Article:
Living in suburban Sydney, Pete and Jerry aren’t just cousins, they’re best friends. Jerry falls in love and starts a relationship with Cheryl, though he knows Pete likes her too. Pete, a small-time drug dealer, doesn’t understand why Jerry suddenly wants to settle down and make plans (he gets a job at a fast-food place and works for a pittance). Then Pete has to lie low with his dealing for a while because the police are tailing him and Jerry gets him a job at the chicken restaurant. But Pete makes trouble and walks out, losing Jerry his job as well.
User Reviews: WEST Lives unravel in this potent tale of suburban boredom and violence.
As I settled in to watch West, the story of two young under-educated slackers getting into trouble in Sydney’s western suburbs, I experienced a hedonistic urge for a geographical alternative. Why, for once, couldn’t it be East, the story of the West boys’ privileged counterparts – rich kids in sharp suits exchanging sharp talk while getting into trouble in sleek, expensive Sydney? But that hasn’t been the Australian way. We rarely see the city’s moneyed class taken apart on screen. Our writers and directors prefer to look for their stories elsewhere and it has to be said that West’s writer-director, Daniel Krige, is one of the most persuasive. The film’s opening has Pete (Khan Chittenden) and his cousin, Jerry (Nathan Phillips), drinking beer and smoking dope in their favourite haunt – under a bridge over a stormwater canal. It’s not exactly a scene rich in dramatic promise, yet when it comes to disarming your prejudices, Krige proves an expert. West’s settings are where he grew up. It’s his turf. Clearly, it fascinates and exasperates him. He also knows how to hold its extremes in delicate balance, giving us a place where boredom and violence come together repeatedly in the unholiest of alliances.
In their bunker-like retreat, Pete and Jerry are getting in the mood for a night of partying. They’re also engaged in an unusually reflective conversation. Jerry, strangely enough, wants to talk about the future. He says he still doesn’t know what he’s going to do with the year ahead – a remark that mystifies Pete. He says that they’ll do what they did last year. They’ll see what happens. He doesn’t believe in making plans. "They don’t happen. You get depressed." In these few words the film lays out its theme. For Jerry does make plans and they mark the beginning of his life’s unravelling.
At the party, we follow a bleary-eyed Pete, who is lusting after Cheryl (Gillian Alexy), a girl whose good looks and sexual swagger magnetise every male she meets. Predictably, he has no luck; she bypasses him in favour of Jerry, possibly because he’s not as stoned and can still string a few sentences together. It’s not Pete’s night. Pursuing his part-time job as a drug dealer, he offends Kenwood (Anthony Hayes), the most loathsome member of a gang of thugs, and is beaten up and robbed.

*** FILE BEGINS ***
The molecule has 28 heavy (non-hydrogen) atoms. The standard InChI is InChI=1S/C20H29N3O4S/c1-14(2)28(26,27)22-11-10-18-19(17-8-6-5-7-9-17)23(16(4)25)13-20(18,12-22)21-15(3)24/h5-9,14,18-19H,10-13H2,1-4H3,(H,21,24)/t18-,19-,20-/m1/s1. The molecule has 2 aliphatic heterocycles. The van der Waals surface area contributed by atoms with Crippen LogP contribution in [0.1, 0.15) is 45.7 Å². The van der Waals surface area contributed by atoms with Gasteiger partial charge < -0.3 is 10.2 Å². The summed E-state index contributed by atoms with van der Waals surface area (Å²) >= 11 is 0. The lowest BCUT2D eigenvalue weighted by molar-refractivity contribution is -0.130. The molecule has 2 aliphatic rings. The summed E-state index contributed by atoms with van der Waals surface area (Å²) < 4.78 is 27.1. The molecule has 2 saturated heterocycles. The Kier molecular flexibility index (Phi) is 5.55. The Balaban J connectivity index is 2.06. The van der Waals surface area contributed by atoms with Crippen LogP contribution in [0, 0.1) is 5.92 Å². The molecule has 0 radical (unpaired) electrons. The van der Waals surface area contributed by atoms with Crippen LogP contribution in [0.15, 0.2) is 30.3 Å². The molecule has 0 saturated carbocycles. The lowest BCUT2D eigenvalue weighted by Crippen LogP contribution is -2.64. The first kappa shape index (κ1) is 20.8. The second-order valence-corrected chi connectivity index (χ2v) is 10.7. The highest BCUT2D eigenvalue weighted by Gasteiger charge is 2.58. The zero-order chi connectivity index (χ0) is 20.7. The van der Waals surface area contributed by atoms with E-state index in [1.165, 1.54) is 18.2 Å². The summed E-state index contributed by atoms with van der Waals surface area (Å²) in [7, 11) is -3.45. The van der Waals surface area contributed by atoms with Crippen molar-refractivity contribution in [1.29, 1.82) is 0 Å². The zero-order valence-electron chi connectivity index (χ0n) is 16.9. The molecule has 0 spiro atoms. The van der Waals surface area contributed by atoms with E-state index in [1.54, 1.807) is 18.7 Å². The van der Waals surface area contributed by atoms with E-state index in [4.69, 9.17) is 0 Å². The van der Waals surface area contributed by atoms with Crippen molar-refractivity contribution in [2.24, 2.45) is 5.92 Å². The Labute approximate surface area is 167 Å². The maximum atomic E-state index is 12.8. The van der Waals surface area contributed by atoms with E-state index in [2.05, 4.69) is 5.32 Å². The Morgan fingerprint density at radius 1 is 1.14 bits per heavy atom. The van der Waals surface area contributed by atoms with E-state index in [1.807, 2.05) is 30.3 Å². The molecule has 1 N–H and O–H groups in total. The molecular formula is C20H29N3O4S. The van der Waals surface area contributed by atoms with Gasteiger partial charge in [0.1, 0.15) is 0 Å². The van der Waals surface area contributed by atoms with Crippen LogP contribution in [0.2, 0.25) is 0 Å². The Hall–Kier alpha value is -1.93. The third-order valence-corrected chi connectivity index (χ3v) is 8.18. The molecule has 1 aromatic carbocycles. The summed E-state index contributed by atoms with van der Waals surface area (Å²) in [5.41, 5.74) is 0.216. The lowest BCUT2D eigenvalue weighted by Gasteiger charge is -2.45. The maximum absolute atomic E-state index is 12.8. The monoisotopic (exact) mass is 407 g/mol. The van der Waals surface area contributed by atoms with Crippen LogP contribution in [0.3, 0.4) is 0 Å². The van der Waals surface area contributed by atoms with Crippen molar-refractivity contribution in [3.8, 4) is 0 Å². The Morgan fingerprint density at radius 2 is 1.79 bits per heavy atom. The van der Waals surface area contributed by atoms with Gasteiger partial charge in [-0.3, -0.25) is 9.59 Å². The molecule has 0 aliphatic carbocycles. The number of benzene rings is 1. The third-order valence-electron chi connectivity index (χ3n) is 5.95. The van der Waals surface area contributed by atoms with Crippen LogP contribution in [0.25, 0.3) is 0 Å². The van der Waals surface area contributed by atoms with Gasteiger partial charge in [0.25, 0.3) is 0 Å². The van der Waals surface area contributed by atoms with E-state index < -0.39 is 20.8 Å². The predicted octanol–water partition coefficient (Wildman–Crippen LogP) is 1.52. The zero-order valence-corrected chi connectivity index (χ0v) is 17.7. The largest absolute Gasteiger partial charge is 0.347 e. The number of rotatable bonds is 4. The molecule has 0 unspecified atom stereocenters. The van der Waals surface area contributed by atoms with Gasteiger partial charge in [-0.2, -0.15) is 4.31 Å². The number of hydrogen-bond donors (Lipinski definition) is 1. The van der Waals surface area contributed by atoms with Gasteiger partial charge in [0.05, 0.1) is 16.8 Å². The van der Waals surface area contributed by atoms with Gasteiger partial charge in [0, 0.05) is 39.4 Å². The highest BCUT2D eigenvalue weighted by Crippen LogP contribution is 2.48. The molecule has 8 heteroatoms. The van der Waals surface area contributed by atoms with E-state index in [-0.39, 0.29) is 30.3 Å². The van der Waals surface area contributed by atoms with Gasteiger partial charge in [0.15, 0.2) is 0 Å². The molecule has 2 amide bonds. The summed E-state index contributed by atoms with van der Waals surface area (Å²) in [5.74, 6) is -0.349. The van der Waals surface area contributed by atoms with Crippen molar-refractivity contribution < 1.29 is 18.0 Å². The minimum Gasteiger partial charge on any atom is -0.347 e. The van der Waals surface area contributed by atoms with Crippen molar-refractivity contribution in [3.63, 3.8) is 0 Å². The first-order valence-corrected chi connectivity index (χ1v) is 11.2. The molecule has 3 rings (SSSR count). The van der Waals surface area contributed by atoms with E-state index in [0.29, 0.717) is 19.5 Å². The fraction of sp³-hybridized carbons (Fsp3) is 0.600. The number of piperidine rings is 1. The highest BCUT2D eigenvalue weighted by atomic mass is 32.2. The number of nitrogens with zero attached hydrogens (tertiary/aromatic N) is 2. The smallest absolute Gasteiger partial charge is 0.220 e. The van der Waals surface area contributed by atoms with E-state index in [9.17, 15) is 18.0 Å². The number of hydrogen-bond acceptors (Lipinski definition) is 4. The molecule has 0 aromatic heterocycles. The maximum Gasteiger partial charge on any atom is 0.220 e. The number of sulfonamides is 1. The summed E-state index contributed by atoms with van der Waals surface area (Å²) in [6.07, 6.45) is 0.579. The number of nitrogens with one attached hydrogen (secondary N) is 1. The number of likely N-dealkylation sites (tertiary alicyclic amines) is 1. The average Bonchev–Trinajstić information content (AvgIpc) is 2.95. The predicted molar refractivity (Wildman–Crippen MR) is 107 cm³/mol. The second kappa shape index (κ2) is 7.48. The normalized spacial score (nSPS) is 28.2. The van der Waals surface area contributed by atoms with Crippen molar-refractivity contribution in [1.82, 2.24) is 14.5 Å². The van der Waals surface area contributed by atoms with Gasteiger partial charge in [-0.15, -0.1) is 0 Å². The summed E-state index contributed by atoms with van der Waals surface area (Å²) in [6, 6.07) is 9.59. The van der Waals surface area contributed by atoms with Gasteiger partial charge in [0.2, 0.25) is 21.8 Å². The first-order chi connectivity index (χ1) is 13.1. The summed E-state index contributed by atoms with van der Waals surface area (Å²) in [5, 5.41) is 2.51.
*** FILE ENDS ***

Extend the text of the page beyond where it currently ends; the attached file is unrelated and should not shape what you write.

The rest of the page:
These are the basic outlines of the cousins’ circumscribed world. At night, it takes on a spurious poetry born of noise and bustle and the shimmer of neon on slick, wet pavements. But in the flat glare of daytime, all the promise and colour are leached out of it. Jerry desperately wants to escape and he takes what he hopes will be his first step by getting a regular job behind the counter of the local fast food outlet. The extent of his good intentions can be seen by his willingness to wear a cap decorated with chicken wings while making clucking jokes at his own expense.
Unimpressed, Pete just carries on as usual, lounging round with his drug-dealing boss, who leads an amiably addled half-life in front of his flat-screen television set. And when this routine wears thin, Pete goes to the bunker by the canal and sits smoking and drinking with Mick (Michael Dorman), another equally aimless twentysomething. Mick is afflicted with a stammer and an abiding pessimism. He also displays an unnerving preoccupation with moral hypotheses. "Would you wear a condom if you raped a girl?" he asks Pete, who’s so shocked by the question that he can’t stop thinking about it, or its sub-text: that the vacuum created by frustration and hopelessness could conceivably become toxic and cause him to do something he’d forever regret.
When the inevitable tragedy happens, they’re all caught up in it. Saddest of all is the good-natured Jerry, who falls in love with Cheryl and makes the mistake of telling her so. It’s a poignant performance by Phillips, whose Jerry is a compact, energetic figure, brimming over with a new and touching faith in the power of his own will. Chittenden’s Pete is just as convincing. Lanky and soulful, he moves to a slower tempo than his cousin but his seeming passivity is deceptive. Behind it lies a deep reservoir of anger.
Krige’s grasp of the narrative slips occasionally to make you wince with an inconsistency or a lapse in logic but his talent for the elliptical saves him at every turn. He has a flair for the kind of moment that can sum up a lifetime. He doesn’t have to use words to spell out the contradictions in the bond between the cousins, for instance. He catches it in a single shot of them as they lie around smoking and talking in the bedroom they share in Jerry’s mother’s house. It’s in the way the light falls across their bodies, forming sharply edged shadows that both link and separate them.
West is life in the bell jar. You may not want to be there but you can’t deny the potency of the experience. Even so, I’m still hankering after East. For the right filmmaker, it could turn up narrative gold.
- Sandra Hall, Reviewer